Ford Transit Review 2023 | Top Gear
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Thursday 21st September
In an ever-changing world, the Transit is one of the few things we can still rely upon

Good stuff

As recognisable as four-wheeled transport gets, and as dependable, too

Bad stuff

Ubiquity won't be everyone's cup of tea. Nor will Daily-Star-on-the-dashboard connotations


What is it?

Why, it’s only one of the biggest names in motoring. In more ways than one. We’d file the Transit in the same folder as the Mini, VW Beetle and original Land Rover – a shape that almost everyone, regardless of an existence of car knowledge, can identify in seconds.

It’s over 50 years old now, too, a feat not too many other vehicles can claim. While no longer made in Britain (as of 2013), it still feels like a British icon, and its name feels as synonymous with ‘van’ as Hoover does with ‘vacuum cleaner’. A world without a Transit would feel like a very discombobulated world indeed.

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As you’d expect, it’s comfortably Europe’s best-selling van. But it’s also America’s too, having launched there in 2013 to replace the Ford E-series. No nation is impervious to the allure of a Tranny.

Now, we could probably fill the rest of the BBC’s server space listing the variants of Transit available. There’s the weeny Transit Courier and Transit Connect (think post van-size), the less weeny Transit Custom (ice cream van) and then the plain old traditional Transit, which we’ve focused on here.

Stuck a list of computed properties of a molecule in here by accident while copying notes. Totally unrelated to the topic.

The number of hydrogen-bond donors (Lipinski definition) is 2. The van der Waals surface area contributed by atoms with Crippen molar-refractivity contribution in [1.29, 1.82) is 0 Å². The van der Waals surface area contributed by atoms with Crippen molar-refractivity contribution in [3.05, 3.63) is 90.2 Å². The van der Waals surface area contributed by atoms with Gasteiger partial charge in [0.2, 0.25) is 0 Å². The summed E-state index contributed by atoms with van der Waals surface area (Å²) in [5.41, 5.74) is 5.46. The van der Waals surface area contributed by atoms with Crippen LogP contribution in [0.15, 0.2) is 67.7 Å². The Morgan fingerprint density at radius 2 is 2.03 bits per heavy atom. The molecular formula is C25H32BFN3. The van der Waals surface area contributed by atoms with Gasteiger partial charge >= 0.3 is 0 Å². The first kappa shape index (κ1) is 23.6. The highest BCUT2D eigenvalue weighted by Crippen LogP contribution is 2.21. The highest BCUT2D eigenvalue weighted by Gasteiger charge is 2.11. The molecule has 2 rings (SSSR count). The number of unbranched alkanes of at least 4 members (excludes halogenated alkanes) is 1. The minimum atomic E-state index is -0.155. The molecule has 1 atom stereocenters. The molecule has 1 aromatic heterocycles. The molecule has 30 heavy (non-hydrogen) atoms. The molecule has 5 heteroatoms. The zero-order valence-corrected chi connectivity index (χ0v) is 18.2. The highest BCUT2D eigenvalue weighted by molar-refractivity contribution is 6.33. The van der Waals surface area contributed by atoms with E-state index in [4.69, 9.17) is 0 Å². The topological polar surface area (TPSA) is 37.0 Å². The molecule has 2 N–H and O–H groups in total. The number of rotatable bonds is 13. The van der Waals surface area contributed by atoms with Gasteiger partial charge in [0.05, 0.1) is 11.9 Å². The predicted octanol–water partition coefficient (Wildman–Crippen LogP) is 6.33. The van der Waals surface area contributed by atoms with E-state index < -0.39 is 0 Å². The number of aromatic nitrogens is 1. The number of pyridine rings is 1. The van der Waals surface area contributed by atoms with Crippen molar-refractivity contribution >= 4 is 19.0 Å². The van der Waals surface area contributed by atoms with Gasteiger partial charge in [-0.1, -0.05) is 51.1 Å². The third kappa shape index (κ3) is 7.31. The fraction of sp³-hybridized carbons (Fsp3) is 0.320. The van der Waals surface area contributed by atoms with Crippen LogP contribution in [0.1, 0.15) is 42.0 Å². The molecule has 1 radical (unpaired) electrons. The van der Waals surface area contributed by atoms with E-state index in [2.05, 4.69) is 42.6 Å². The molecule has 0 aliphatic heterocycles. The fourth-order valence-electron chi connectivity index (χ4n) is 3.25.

It starts at a whisker under £27,000 and comes in all manner of wheelbases and heights or – should you wish – with a naked chassis out back in order to accommodate a flat bed, tipper section or whatever else takes your fancy. You can have single or double cabs or – of course – a minibus layout. If there isn’t a Transit to suit your job, do you even have a real job? Then there's the trim levels, including the new - lifestyle-friendly - Active and Trail variants.

In Europe, your engine choice is almost exclusively four-cylinder turbodiesels, ranging from 105bhp to 185bhp, and putting their power down through front, rear or all-wheel drive. A six-speed manual gearbox sits in most, but you can go automatic if you wish, with a sophisticated 10-speed transmission joining the options list in 2020.

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You don’t get to the ripe old age of 54 without moving with the times, and so there’s a whole suite of active safety and clever cruise control systems on offer, as well as a mild-hybrid version that shaves a sliver from the fuel consumption without flinging loads of batteries where your load should be.

This is the Top Gear test of Pure Van, and if something wearing a Transit badge can no longer accomplish that, then we’re all screwed.

What's the verdict?

In an ever-changing world, the Transit is one of the few things we can still rely upon

The Transit feels as British as bangers and mash or a pint of bitter and is just as iconic for many people. The fact it hasn’t been built in Britain for six years is almost beside the point. Here’s a pillar of the motoring world, one we really need to rely on in troubled times. Both to deliver our parcels and to generally make us feel alright about life.

Good news: it does both jobs with aplomb. It’s a marvellous thing, one only denied perfection by its utter ubiquity and some outdated clichés about the chosen reading matter of its drivers and its placement atop the dashboard.

Ignoring a Transit when you’re buying a van is like ignoring a Golf when you’re buying a car. Or a kebab when post-nightclub food shopping. Do so at your peril.

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